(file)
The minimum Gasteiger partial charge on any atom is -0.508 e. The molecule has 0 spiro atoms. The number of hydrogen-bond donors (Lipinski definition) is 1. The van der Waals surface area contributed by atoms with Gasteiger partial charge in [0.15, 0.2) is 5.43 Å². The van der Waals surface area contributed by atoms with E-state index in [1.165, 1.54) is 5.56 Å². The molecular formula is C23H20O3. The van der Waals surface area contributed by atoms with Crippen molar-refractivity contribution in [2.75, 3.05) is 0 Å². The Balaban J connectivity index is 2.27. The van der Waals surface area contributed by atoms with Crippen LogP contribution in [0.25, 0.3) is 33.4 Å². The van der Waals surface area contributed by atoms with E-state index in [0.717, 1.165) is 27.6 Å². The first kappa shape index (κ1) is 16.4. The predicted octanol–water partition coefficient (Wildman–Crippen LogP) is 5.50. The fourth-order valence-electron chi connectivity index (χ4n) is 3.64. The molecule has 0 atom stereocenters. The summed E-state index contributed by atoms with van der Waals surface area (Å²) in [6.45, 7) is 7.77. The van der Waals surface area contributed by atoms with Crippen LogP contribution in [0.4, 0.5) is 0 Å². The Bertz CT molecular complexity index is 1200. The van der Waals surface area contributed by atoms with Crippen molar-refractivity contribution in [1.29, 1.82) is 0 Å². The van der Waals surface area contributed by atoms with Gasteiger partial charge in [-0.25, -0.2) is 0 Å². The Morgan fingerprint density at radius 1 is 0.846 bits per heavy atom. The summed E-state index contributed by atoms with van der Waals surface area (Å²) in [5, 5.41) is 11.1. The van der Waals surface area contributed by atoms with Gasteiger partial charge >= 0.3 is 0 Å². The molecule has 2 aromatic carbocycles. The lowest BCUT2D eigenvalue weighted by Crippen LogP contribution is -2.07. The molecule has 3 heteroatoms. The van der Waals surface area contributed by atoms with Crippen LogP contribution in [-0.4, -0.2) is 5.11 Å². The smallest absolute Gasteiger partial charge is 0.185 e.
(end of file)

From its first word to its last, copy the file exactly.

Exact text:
The minimum Gasteiger partial charge on any atom is -0.508 e. The molecule has 0 spiro atoms. The number of hydrogen-bond donors (Lipinski definition) is 1. The van der Waals surface area contributed by atoms with Gasteiger partial charge in [0.15, 0.2) is 5.43 Å². The van der Waals surface area contributed by atoms with E-state index in [1.165, 1.54) is 5.56 Å². The molecular formula is C23H20O3. The van der Waals surface area contributed by atoms with Crippen molar-refractivity contribution in [2.75, 3.05) is 0 Å². The Balaban J connectivity index is 2.27. The van der Waals surface area contributed by atoms with Crippen LogP contribution in [0.25, 0.3) is 33.4 Å². The van der Waals surface area contributed by atoms with E-state index in [0.717, 1.165) is 27.6 Å². The first kappa shape index (κ1) is 16.4. The predicted octanol–water partition coefficient (Wildman–Crippen LogP) is 5.50. The fourth-order valence-electron chi connectivity index (χ4n) is 3.64. The molecule has 0 atom stereocenters. The summed E-state index contributed by atoms with van der Waals surface area (Å²) in [6.45, 7) is 7.77. The van der Waals surface area contributed by atoms with Crippen LogP contribution in [0.4, 0.5) is 0 Å². The Bertz CT molecular complexity index is 1200. The van der Waals surface area contributed by atoms with Crippen molar-refractivity contribution in [1.29, 1.82) is 0 Å². The van der Waals surface area contributed by atoms with Gasteiger partial charge in [-0.25, -0.2) is 0 Å². The Morgan fingerprint density at radius 1 is 0.846 bits per heavy atom. The summed E-state index contributed by atoms with van der Waals surface area (Å²) in [5, 5.41) is 11.1. The van der Waals surface area contributed by atoms with Gasteiger partial charge >= 0.3 is 0 Å². The molecule has 2 aromatic carbocycles. The lowest BCUT2D eigenvalue weighted by Crippen LogP contribution is -2.07. The molecule has 3 heteroatoms. The van der Waals surface area contributed by atoms with Crippen LogP contribution in [-0.4, -0.2) is 5.11 Å². The smallest absolute Gasteiger partial charge is 0.185 e.